Current Problems

Treaties and Land Claims

Supreme Court of Canada hears case on broken treaty promises with up to $126-billion award on the line

November 9, 2023

The case involving First Nations in northern Ontario could redefine what Canada and Ontario owe to Anishinaabe treaty beneficiaries.

treaty map 2
The areas covered by the Robinson Superior and Robinson Huron Treaties of 1850. The First Nations groups that signed the Superior treaty argue the governments of Ontario and Canada failed to raise payments under the terms of the treaty.Library and Archives Canada

Toronto Star: OTTAWA—A landmark case heard by the Supreme Court of Canada this week could leave the federal and provincial governments on the hook for a $126-billion award to First Nations in northern Ontario for failing to honour treaties for 150 years.

The case could see the largest treaty settlement in Canadian litigation history and redefine the Crown’s obligation to treaty beneficiaries. It centres around two treaties signed in 1850 that gave the Crown access to a large swath of land in exchange for annual payments to the Anishinaabe people and a key promise: to share the wealth generated from the land over time.

Lawyers for the Ontario government and the First Nations involved made their arguments in front of Canada’s top court Tuesday and Wednesday.

The Robinson Huron and Robinson Superior Treaties contained an “augmentation clause” that made them unique. That clause said annual payments would increase “from time to time” as the land generated more wealth, if it could be done without the Crown incurring a loss.

The amount paid to the First Nations has not changed since 1875, when it was increased to $4 a person.

Since that time, billions of dollars in resources have been extracted from the land through mining, forestry and fishing. Meanwhile, thousands of the First Nations’ members and supposed treaty beneficiaries were left impoverished, deprived of the wealth generated while also enduring colonial policies including movement onto reserves, residential schools and the Sixties Scoop.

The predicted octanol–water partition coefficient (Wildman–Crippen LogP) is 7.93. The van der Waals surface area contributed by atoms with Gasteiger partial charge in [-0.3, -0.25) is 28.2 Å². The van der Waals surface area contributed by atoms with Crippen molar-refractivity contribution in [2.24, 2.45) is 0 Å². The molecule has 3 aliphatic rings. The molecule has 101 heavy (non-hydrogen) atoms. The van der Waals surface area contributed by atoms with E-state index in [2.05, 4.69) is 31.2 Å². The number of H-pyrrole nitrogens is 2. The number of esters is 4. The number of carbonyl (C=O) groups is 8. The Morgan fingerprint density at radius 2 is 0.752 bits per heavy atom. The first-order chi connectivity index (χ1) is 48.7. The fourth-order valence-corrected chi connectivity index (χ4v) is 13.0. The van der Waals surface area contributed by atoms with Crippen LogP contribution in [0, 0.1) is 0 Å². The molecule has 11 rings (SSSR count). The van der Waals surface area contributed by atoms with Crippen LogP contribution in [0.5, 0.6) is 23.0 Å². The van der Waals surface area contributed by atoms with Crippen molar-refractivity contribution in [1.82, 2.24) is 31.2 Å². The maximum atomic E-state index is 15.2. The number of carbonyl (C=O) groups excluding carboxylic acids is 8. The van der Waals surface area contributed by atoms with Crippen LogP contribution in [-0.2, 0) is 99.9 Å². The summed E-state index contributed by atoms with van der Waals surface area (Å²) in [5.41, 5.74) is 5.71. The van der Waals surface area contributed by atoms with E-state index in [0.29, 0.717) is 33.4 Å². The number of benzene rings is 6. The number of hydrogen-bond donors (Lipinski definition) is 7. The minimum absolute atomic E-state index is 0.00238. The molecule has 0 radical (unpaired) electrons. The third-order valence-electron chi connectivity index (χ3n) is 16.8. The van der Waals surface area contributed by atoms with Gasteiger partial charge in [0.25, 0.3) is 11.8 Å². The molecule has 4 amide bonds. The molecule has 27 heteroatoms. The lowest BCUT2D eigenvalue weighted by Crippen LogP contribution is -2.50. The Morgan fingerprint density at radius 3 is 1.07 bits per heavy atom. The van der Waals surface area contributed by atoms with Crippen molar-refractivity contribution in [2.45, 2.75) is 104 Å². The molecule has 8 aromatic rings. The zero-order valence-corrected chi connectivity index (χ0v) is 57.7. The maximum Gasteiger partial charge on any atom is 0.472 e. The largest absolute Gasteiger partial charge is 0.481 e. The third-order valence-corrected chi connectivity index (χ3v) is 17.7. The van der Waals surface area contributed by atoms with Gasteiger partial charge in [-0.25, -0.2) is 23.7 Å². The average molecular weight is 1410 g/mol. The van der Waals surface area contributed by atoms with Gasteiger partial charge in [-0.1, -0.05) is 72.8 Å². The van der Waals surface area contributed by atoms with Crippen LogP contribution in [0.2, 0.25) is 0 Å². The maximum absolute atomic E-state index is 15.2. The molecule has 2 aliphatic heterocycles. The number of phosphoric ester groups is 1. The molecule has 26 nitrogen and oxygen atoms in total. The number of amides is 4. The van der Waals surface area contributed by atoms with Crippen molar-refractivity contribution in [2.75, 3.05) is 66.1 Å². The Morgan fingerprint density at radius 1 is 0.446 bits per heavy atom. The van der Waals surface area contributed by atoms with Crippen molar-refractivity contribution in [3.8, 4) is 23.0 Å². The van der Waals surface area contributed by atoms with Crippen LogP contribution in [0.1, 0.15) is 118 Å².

In 2018, Superior Court Justice Patricia Hennessy ruled that the Crown had broken its promise to the Anishinaabe people and that they were owed compensation. An appeal court upheld her decision.

That trial then proceeded to a third phase meant to determine compensation owed and how costs should be divided between the federal and provincial governments. Economists testifying on behalf of the Robinson Superior beneficiaries said they should receive up to $126 billion.

(Separately, the Robinson Huron groups reached a proposed $10.5-billion settlement agreement with the federal and provincial governments.)

Ontario wants the Supreme Court to weigh in on the issue of how compensation is determined.

A lawyer for the province acknowledged that Ontario has failed to honour the terms of the treaty, but argued that the wording of the augmentation clause makes it clear that increases are meant to be at the Crown’s discretion and not a matter for the courts to decide.

Ontario is asking the Supreme Court to issue a declaration that would guide the parties to reach an agreement — outside of court — on how much is owed. The federal government has accepted the decision of the lower courts, though it has not agreed to a specific settlement figure.

David Nahwegahbow, a lawyer for the Robinson Huron Treaty members, said the case will decide how the roughly 35,000 beneficiaries of both treaties will be compensated based on the promise of increased annual payments.